wright's WDW chromaticity coefficients

his rescaling of the Stiles-Burch 1959 color matching data
(adapted from Wyszecki & Stiles, 1982)

Wright's adjustment involves two steps: (1) mathematically rescale the relative luminances of the three primaries for each viewer so that the R and G proportions are exactly equal at 580 nm ("yellow") and the G and B proportions are equal at 488 nm ("green blue") (equal tinting strength); then (2) normalize the luminances across all viewers so that the maximum value of each pure primary hue is 1.0 (equal brightness). This eliminates nearly all of the color matching discrepancies between observers, as shown above in the WDW diagram of mixture curves for 50 subjects with normal color vision.

The White Point. In order to revert these WDW corrected color matching proportions back to the relative proportions of monochromatic light required in the original metameric mixtures, or equate the colormatching results from different colored "primary" lights, the proportional radiance (radiant power) or luminance of the three lights must also be specified.

Either choice determines a fourth primary color, the pure white that results when the three monochromatic lights are mixed. The location of this mixture in a chromaticity diagram is called the white point — the only color with exactly zero chroma. Thus, all trichromatic systems are defined by four primary lights — referred to as the cardinal stimuli.

real (RGB) and imaginary (XYZ) primaries in relation to a chromaticity diagram

The abstract "white" standard is the equal energy illuminant (EE), defined as a perfectly flat spectral power distribution. This is the psychophysical standard implicit in the publication of all visual sensitivity curves because it produces exactly equal outputs from equal area cone fundamentals; these cone fundamentals must be multiplied by (adapted to) the spectral profile of any physical light source in order to define color appearance under real world viewing conditions. The EE white balance requires radiant power ratios between the three "primary" lights of roughly 72.1 : 1.4 : 1.0 (R:G:B), which produce relative luminances of about 10 : 46 : 1 (diagram, right).

Despite the fact that short wavelength "primary" light is both visually dim and radiantly weak, it is able to counterbalance the high saturation (tinting strength) of the L cones and the high luminance of the M cones and the L+M mixtures. If we apply Newton's method of geometrical weighting to the luminances alone, then the centroid (C) is located substantially toward the G primary to give the S cones a compensating leverage. (Note the locations of the white point in this chromaticity diagram, which shows the relative contribution of foveal and wide field cones to a "white" color sensation.) This is the sense in which the S cone outputs are heavily weighted in color perception.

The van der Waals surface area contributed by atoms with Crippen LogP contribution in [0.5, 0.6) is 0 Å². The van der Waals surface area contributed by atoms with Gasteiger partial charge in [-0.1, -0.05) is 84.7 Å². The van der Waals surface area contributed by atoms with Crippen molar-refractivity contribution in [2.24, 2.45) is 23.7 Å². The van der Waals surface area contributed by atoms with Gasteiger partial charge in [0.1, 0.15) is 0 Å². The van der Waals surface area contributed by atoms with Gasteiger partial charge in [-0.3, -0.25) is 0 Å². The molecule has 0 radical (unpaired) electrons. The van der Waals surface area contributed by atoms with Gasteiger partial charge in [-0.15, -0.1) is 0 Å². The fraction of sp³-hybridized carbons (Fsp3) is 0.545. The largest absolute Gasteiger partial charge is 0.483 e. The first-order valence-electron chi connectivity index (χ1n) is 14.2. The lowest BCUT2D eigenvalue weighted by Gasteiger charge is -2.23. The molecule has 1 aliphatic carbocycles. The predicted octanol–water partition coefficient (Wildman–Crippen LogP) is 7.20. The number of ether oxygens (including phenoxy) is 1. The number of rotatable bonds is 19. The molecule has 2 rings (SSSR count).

As just mentioned, the equal energy illuminant is usually not used to define the white point in practical colormatching tasks, such as industrial color control: compared with natural daylight, the EE illuminant has a faint magenta tint. Illuminants that approximate the chromaticity of artificial or natural radiant power distributions, especially CIE D65, D50 or A, are used instead.

Real Color Matching Functions. The WDW averaging of color matching curves and the luminance adjustments to a standard white result in the RGB color matching functions of three real, monochromatic primary lights. The r(λ) curve is more than 3 times higher than the others because "red" wavelength primary has a low luminance and moderate tinting strength, so more of the R primary must be used to match the high luminance of the G primary and the high tinting strength of the B primary.

RGB color matching functions

Stiles-Burch 10° color matching functions averaged across 37 observers (adapted from Wyszecki & Stiles, 1982)

These are not the spectral emittance curves for the RGB primary lights used in the color matching. They trace the tristimulus values or proportional quantities of each R, G or B primary light in the mixture that matches the spectral hue at each wavelength. The negative tristimulus values indicate that the primary must be mixed with the target light — primarily R with "blue green" and most "blue" spectral hues and G with extreme "violet" hues. Each pair of curves intersects the zero line at the location of the third primary.

The tristimulus values are stimulus quantities determined by the physical properties of the "primary" lights. As a result, the curves are specific to the actual choice of primaries used: different primary lights result in different color matching proportions, which produce different tristimulus values.

the fourth primary

circle areas are proportional to the luminance or radiance of the trichromatic "primaries" that match an equal energy illuminant (E); the centroid of the luminances is at C

To avoid confusion, the primary lights are denoted with a capital R, and the tristimulus value of the light, the relative quantity required in a color match at each wavelength, with a lowercase r(λ). Thus, in the example (right), 2.8 parts of the R primary light (read from the r(λ) curve), 0.6 parts of the G primary light (read from the g(λ) curve) and zero parts of the B primary light (read from the b(λ) curve) will produce an exact color match for a "yellow" spectral hue.